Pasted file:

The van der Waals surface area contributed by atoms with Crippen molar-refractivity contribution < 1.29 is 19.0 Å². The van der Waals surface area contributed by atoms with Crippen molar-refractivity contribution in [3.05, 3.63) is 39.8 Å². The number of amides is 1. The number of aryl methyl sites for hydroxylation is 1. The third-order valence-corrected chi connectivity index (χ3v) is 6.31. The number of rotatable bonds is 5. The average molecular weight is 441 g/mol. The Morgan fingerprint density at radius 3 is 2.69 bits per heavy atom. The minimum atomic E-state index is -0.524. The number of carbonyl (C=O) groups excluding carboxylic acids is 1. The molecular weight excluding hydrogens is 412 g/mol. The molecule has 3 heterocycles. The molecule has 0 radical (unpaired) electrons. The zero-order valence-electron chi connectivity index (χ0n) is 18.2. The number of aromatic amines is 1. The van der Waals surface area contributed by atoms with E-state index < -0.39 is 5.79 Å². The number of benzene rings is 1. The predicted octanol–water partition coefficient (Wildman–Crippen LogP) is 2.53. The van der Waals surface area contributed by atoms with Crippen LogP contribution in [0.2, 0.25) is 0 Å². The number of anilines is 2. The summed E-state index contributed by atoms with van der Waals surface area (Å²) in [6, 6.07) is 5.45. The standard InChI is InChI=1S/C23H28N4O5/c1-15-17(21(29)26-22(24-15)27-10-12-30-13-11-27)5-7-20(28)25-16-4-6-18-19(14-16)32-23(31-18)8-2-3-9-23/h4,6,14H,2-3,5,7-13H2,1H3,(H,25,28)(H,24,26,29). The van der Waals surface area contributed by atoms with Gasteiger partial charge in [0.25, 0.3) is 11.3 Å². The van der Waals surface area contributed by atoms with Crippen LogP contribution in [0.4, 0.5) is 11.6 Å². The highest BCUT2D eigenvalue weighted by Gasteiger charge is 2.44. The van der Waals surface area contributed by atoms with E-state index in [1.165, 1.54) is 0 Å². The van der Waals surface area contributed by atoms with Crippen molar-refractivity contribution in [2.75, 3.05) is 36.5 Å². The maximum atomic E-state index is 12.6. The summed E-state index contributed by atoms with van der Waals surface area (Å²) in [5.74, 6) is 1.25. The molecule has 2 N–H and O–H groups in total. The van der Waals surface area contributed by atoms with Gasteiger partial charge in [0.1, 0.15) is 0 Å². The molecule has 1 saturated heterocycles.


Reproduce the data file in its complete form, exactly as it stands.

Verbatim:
The van der Waals surface area contributed by atoms with Crippen molar-refractivity contribution < 1.29 is 19.0 Å². The van der Waals surface area contributed by atoms with Crippen molar-refractivity contribution in [3.05, 3.63) is 39.8 Å². The number of amides is 1. The number of aryl methyl sites for hydroxylation is 1. The third-order valence-corrected chi connectivity index (χ3v) is 6.31. The number of rotatable bonds is 5. The average molecular weight is 441 g/mol. The Morgan fingerprint density at radius 3 is 2.69 bits per heavy atom. The minimum atomic E-state index is -0.524. The number of carbonyl (C=O) groups excluding carboxylic acids is 1. The molecular weight excluding hydrogens is 412 g/mol. The molecule has 3 heterocycles. The molecule has 0 radical (unpaired) electrons. The zero-order valence-electron chi connectivity index (χ0n) is 18.2. The number of aromatic amines is 1. The van der Waals surface area contributed by atoms with E-state index < -0.39 is 5.79 Å². The number of benzene rings is 1. The predicted octanol–water partition coefficient (Wildman–Crippen LogP) is 2.53. The van der Waals surface area contributed by atoms with Crippen LogP contribution in [0.2, 0.25) is 0 Å². The number of anilines is 2. The summed E-state index contributed by atoms with van der Waals surface area (Å²) in [6, 6.07) is 5.45. The standard InChI is InChI=1S/C23H28N4O5/c1-15-17(21(29)26-22(24-15)27-10-12-30-13-11-27)5-7-20(28)25-16-4-6-18-19(14-16)32-23(31-18)8-2-3-9-23/h4,6,14H,2-3,5,7-13H2,1H3,(H,25,28)(H,24,26,29). The van der Waals surface area contributed by atoms with Gasteiger partial charge in [0.25, 0.3) is 11.3 Å². The van der Waals surface area contributed by atoms with Crippen LogP contribution in [0.4, 0.5) is 11.6 Å². The highest BCUT2D eigenvalue weighted by Gasteiger charge is 2.44. The van der Waals surface area contributed by atoms with E-state index in [1.165, 1.54) is 0 Å². The van der Waals surface area contributed by atoms with Crippen molar-refractivity contribution in [2.75, 3.05) is 36.5 Å². The maximum atomic E-state index is 12.6. The summed E-state index contributed by atoms with van der Waals surface area (Å²) in [5.74, 6) is 1.25. The molecule has 2 N–H and O–H groups in total. The van der Waals surface area contributed by atoms with Gasteiger partial charge in [0.1, 0.15) is 0 Å². The molecule has 1 saturated heterocycles.